press release

Modern@ité # II brings together five artists (Francis Alÿs, Pedro Cabrita Reis, Marcelo Cidade, Jordi Colomer and Anita Molinero) who share a vision of modernity which is closely tied to the character of cities, particularly those in Southern Europe or Central and Latin America. Whether their work takes form in the making of sculpture, public actions, videos or photographs, the city is the space in which their different artistic trajectories meet, marked as much by Samuel Beckett, Kasimir Malevich, Gordon Matta-Clark, Hélio Oiticica as by Luis Buñuel. Using and appropriating the material that cities offer - spaces and architectures, litter and rubbish, the habits of residents and also those of passing visitors - these artists construct their personal vision of the urban environment and propose anthropological, poetic or critical approaches to the contemporary city.

Francis Alÿs is Belgian and has lived since the 1980s in Mexico City, city in which he wanders and observes the social and political reality of the megalopolis. His discreet interventions in the urban space most often follow the meanders of his walks in the city. In this he is as much in the Situationist tradition as in that of the Fluxus artists. He lives not far from Zócalo, the old central square of Mexico City, and he often uses this as the theatre for his actions and observations. For Zócalo, May 22, 1999, presented in Modern©ité # II, the artist filmed for 12 hours the sightseers sheltering from the sun in the shadow of the pole at the centre of the square, from which flies the national flag. Throughout the day, they follow the movement of the shadow thrown on the ground, drawing a line more or less long and regular, like a sundial. In this way Francis Alÿs shows another rhythm and way of moving across the immense Mexican megalopolis.

The Portuguese artist Pedro Cabrita Reis builds his work with industrial building materials, both high-tech (aluminium, glass, neon) and basic (wood, brick, cardboard), using minimal means, so as to bring to light the full meaning of the act of construction. For him, architecture has replaced nature, which previously served as a reference point and as a measure. In his work, ‘house’ and ‘city’ are metaphors for thinking a contemporary world that shows itself to us as fragments. In the apparent chaos of the real, Pedro Cabrita Reis seeks out the order that presides over all constructions; the signs of humanity and of thought, telling us about our ways of living in cities and of inhabiting the world.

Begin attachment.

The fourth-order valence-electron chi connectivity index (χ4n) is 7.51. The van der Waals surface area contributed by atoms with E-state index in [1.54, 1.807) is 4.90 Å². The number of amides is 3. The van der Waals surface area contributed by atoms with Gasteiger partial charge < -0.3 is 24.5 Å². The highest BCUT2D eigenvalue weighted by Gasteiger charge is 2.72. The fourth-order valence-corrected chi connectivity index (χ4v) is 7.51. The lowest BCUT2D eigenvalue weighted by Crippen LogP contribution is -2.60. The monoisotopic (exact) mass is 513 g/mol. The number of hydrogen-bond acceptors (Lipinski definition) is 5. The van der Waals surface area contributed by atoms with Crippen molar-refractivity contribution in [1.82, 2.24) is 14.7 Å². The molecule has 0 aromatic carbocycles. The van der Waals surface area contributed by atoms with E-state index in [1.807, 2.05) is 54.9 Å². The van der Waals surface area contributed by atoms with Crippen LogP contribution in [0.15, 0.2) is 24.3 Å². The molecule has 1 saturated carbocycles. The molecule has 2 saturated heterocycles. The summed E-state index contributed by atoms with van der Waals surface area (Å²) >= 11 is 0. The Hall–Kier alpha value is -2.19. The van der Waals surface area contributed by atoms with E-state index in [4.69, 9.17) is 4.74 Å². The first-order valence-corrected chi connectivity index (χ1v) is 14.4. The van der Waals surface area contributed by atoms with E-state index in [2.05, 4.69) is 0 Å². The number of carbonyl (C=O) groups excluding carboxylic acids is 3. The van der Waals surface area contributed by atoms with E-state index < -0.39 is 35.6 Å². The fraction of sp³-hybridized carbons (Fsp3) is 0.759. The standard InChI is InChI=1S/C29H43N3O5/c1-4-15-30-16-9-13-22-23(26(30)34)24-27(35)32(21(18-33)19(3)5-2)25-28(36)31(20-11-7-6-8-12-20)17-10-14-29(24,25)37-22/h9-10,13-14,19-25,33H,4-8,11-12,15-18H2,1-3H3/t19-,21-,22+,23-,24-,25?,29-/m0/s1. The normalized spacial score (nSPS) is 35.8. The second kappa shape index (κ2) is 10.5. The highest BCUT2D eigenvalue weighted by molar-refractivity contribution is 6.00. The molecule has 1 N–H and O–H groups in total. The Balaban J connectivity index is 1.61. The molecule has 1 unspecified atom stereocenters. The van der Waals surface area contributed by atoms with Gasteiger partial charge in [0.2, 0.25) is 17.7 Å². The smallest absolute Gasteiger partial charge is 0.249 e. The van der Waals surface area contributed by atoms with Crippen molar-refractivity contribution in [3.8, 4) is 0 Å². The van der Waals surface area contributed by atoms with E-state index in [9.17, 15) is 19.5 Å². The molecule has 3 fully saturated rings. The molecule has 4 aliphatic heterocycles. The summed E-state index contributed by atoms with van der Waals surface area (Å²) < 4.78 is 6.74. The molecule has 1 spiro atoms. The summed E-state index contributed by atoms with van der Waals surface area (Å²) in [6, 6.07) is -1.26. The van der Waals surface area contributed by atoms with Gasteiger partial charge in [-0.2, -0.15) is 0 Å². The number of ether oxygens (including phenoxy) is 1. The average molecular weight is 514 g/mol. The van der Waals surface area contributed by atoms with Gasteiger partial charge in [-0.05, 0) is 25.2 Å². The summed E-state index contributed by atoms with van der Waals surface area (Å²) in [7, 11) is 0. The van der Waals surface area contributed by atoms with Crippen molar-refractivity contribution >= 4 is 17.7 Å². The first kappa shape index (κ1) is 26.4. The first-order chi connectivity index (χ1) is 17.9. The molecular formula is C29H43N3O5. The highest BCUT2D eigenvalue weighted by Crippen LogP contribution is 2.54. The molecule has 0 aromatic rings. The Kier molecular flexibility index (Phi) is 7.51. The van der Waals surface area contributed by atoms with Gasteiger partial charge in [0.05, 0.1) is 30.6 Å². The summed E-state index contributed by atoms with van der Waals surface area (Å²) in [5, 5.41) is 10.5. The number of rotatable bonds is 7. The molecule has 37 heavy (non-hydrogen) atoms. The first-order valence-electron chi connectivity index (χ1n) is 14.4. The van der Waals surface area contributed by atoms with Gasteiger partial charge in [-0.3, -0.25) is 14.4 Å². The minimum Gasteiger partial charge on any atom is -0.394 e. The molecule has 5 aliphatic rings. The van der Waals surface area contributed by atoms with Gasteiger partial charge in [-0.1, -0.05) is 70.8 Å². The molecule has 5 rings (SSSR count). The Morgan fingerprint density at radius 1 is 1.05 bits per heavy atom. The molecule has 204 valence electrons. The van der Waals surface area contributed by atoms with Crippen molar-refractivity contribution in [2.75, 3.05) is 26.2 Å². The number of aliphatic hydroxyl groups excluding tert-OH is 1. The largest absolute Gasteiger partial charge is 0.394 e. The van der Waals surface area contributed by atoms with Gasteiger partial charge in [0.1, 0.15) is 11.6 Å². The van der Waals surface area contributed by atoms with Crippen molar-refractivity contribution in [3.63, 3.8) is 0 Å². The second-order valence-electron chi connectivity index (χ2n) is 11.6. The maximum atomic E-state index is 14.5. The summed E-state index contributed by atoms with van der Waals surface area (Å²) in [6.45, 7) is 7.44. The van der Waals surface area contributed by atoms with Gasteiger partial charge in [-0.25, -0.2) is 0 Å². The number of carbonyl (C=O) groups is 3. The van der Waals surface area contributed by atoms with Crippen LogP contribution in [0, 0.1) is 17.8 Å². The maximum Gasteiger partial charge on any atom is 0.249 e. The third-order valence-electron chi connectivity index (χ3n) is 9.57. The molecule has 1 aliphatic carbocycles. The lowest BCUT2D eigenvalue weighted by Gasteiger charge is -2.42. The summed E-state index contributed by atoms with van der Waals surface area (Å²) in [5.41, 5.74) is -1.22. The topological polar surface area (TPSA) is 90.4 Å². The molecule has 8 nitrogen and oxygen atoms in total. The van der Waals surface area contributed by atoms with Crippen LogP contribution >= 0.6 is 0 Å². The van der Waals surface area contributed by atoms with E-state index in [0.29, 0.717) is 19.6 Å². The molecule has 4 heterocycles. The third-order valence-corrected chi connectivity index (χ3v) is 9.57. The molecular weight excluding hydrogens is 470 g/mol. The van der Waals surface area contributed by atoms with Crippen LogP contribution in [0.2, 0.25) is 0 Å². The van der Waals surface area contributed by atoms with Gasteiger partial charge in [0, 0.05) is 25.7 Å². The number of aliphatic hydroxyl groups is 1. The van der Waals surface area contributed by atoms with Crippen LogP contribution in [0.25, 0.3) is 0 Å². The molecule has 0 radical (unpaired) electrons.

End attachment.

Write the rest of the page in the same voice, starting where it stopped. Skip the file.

Marcelo Cidade lives and works in Sao Paolo, his native city, intervening by way of small, almost imperceptible, actions signalling special territories. In this way he reflects upon the way in which each person inhabits and appropriates the city. He is particularly drawn to anonymous creations and gestures in the public space: graffiti, marks left by the homeless... His minute interventions subtly modify everyday experience, only being seen by those that use the spaces. In the exhibition space, the opposite process is set in motion, the city comes in as fragments, most notably in the use of concrete in his sculptures and installations, where the material is considered not only as a symbol of modern architecture (Le Corbusier), but also in its grey colour with which he covers, for example, photos of the emblematic bunkers of Saint-Nazaire.

After having worked with objects associated with private spaces in the 1980s, Jordi Colomer investigates in many of his sculptures and videos the relationship between architecture and decor. Where is the dividing line between the two? At what moment does architecture become decor? Can decor be lived in? In Anarchitekton (a reference to Malevich’s Architeckton), a series of videos constructed as work in progress, he shows a character carrying cardboard scale models of notable or ordinary modern architecture in Barcelona, Bucharest, Brasilia or Osaka. In front of the original building, the individual holds up his derisory cardboard model like a demonstrator. He seems to simultaneously denounce the reality of these constructions and to celebrate the utopia that they once upheld. Travelling across the city in this way, the backdrop becomes something close to a fiction.

Anita Molinero’s works made from plastic, cardboard boxes, bin liners, concrete, etc. are specifically located in the field of sculpture. During the 1980s and 90s, she made sculpture from waste materials (boxes, polystyrene) using a simple range of gestures. These sculptures, often laid on the floor, recall particular street forms, such as the shelters of the homeless, without making laboured references. At present, this ‘street sculpture’ is more a sculpture of ‘urban threat’. The contemporary materials used by the artist (plastics, polystyrene, synthetic materials) have a strange quality, something invisible that questions the place of humanity in the present-day world of the megalopolis where reality and science fiction seem to co-exist.

Sophie Legrandjacques / AMAC - Traduction Richard Gray


only in german

Kurator: Sophie Legrandjacques

mit Francis Alÿs, Pedro Cabrita Reis, Marcelo Cidade, Jordi Colomer, Anita Molinero